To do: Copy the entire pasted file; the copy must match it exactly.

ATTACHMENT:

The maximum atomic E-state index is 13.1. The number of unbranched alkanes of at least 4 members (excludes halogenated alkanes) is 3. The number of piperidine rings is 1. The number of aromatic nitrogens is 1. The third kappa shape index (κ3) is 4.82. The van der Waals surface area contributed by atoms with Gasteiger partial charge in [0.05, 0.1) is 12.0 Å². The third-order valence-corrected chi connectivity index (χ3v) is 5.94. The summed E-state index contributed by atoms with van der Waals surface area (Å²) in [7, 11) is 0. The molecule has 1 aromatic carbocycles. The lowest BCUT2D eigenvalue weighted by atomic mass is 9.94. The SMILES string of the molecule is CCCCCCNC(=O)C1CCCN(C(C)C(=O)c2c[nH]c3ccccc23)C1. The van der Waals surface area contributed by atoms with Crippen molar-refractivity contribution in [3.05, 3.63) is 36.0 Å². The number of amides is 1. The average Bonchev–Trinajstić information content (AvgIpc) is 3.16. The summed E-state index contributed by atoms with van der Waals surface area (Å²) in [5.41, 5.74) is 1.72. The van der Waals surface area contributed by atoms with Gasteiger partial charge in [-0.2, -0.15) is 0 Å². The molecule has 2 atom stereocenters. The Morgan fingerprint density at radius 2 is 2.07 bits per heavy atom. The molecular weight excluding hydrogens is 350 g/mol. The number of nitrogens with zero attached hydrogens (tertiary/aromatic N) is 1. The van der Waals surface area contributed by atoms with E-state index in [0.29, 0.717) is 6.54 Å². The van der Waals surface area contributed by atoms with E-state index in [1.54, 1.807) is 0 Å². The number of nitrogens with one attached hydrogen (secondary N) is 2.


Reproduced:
The maximum atomic E-state index is 13.1. The number of unbranched alkanes of at least 4 members (excludes halogenated alkanes) is 3. The number of piperidine rings is 1. The number of aromatic nitrogens is 1. The third kappa shape index (κ3) is 4.82. The van der Waals surface area contributed by atoms with Gasteiger partial charge in [0.05, 0.1) is 12.0 Å². The third-order valence-corrected chi connectivity index (χ3v) is 5.94. The summed E-state index contributed by atoms with van der Waals surface area (Å²) in [7, 11) is 0. The molecule has 1 aromatic carbocycles. The lowest BCUT2D eigenvalue weighted by atomic mass is 9.94. The SMILES string of the molecule is CCCCCCNC(=O)C1CCCN(C(C)C(=O)c2c[nH]c3ccccc23)C1. The van der Waals surface area contributed by atoms with Crippen molar-refractivity contribution in [3.05, 3.63) is 36.0 Å². The number of amides is 1. The average Bonchev–Trinajstić information content (AvgIpc) is 3.16. The summed E-state index contributed by atoms with van der Waals surface area (Å²) in [5.41, 5.74) is 1.72. The van der Waals surface area contributed by atoms with Gasteiger partial charge in [-0.2, -0.15) is 0 Å². The molecule has 2 atom stereocenters. The Morgan fingerprint density at radius 2 is 2.07 bits per heavy atom. The molecular weight excluding hydrogens is 350 g/mol. The number of nitrogens with zero attached hydrogens (tertiary/aromatic N) is 1. The van der Waals surface area contributed by atoms with E-state index in [0.29, 0.717) is 6.54 Å². The van der Waals surface area contributed by atoms with E-state index in [1.54, 1.807) is 0 Å². The number of nitrogens with one attached hydrogen (secondary N) is 2.